Florida’s open records laws apply to all forms of communication — including text messages.
A recent records request for text messages between officials and staff in Holmes Beach — and the lack of retention of the text records — led to new cellphones with digital tracking for staff, the mayor and commissioners.
In June, when the city planned to remove more than 1,000 on-street parking spaces without a commission vote, Michael Barfield, a paralegal consultant focusing on the enforcement of open government laws and board president of the Florida American Civil Liberties Union, requested all text messages concerning parking exchanged between Mayor Judy Titsworth and Police Chief Bill Tokajer.
But the city had no system of recording and sharing texts.
So a slew of screenshots were provided to Barfield, who complained the city was not fulfilling its responsibility to make digital communications available to the public.
“Text messages are the most common method of communication,” Barfield texted The Islander Sept. 17. “Whether it’s sent or received on a private device doesn’t matter. It is essential that government properly archive text messages so citizens can readily know what their government is up to. In this case, the city took far too long to produce records that it should have been storing in accordance with the Public Records Act.”
According to the Florida Supreme Court, public records include all materials made or received by an agency in connection with official business that are used to “perpetuate, communicate or formalize knowledge,” including text messages, emails and other electronic forms of communication.
The policy in Bradenton Beach is that any city employee or commissioner who sends or receives a work-related text must save the message to their work computer.
LeAnne Addy, Anna Maria city clerk/treasurer, said the city does not have a digital tracking system, but has sent screenshots when records were requested.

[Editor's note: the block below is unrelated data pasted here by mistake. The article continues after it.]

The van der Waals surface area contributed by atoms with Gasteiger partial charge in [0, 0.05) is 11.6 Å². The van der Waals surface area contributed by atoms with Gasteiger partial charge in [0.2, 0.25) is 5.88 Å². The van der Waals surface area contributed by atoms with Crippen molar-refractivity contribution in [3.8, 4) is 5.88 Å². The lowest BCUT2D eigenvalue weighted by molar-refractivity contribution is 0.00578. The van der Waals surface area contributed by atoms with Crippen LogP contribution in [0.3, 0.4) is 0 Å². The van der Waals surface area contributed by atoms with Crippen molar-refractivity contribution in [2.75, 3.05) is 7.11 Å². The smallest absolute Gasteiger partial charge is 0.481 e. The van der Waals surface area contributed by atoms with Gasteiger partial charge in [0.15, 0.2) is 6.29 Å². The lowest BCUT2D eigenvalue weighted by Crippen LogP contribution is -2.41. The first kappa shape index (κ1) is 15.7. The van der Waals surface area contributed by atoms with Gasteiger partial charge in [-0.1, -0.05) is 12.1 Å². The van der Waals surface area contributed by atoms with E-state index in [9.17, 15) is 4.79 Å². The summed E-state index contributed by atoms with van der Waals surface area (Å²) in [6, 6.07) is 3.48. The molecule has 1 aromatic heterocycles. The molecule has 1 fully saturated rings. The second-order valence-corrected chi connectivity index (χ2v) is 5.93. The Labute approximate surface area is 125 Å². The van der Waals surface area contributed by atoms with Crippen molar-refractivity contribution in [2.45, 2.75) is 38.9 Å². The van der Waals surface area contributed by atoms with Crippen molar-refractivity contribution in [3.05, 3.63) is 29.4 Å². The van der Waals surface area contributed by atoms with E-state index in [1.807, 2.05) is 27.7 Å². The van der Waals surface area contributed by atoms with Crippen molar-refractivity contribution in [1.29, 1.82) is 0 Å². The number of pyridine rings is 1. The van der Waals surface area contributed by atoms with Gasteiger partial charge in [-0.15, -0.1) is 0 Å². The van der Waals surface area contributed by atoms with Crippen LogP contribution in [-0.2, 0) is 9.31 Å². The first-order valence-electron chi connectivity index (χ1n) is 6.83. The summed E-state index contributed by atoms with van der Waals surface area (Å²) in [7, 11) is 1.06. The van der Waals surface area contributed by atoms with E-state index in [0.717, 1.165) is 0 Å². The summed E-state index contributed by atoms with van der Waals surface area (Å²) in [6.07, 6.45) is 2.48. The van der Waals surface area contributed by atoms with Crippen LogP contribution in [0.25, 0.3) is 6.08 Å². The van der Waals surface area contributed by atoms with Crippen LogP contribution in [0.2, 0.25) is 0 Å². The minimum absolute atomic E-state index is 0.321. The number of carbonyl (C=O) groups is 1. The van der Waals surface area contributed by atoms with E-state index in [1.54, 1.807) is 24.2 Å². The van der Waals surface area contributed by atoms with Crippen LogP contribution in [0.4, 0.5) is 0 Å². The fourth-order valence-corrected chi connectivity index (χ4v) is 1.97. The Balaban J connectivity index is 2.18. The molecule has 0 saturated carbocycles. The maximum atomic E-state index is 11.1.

Addy said she checks the text messages from both parties to ensure they match, ensuring the information is complete and nothing was deleted and the messages are then stored on her computer.
Titsworth said Sept. 16 that the city was advised by its attorneys and information technology company to start using a digital system to track data exchanges, including photos and texts.
As of Sept. 16, city staff and commissioners were issued new phones that are equipped with the suggested tracking system and digital retrieval capabilities. Titsworth said it may take a couple of weeks for all of the phones to be activated.
City treasurer Lori Hill said, previously, employees and officials received a cellphone allowance of $100 per month. With the new plan, the phones are provided at no cost to the employee and the monthly service cost for the city is about $47 per cellphone.
“We looked into the cost of phones and decided to replace all city phones so everything can be retrieved digitally with ease,” Titsworth said. “There was a deal that the phones would cost nothing and the amount the city would pay for service was actually less than we had been paying. So it’s a win-win.”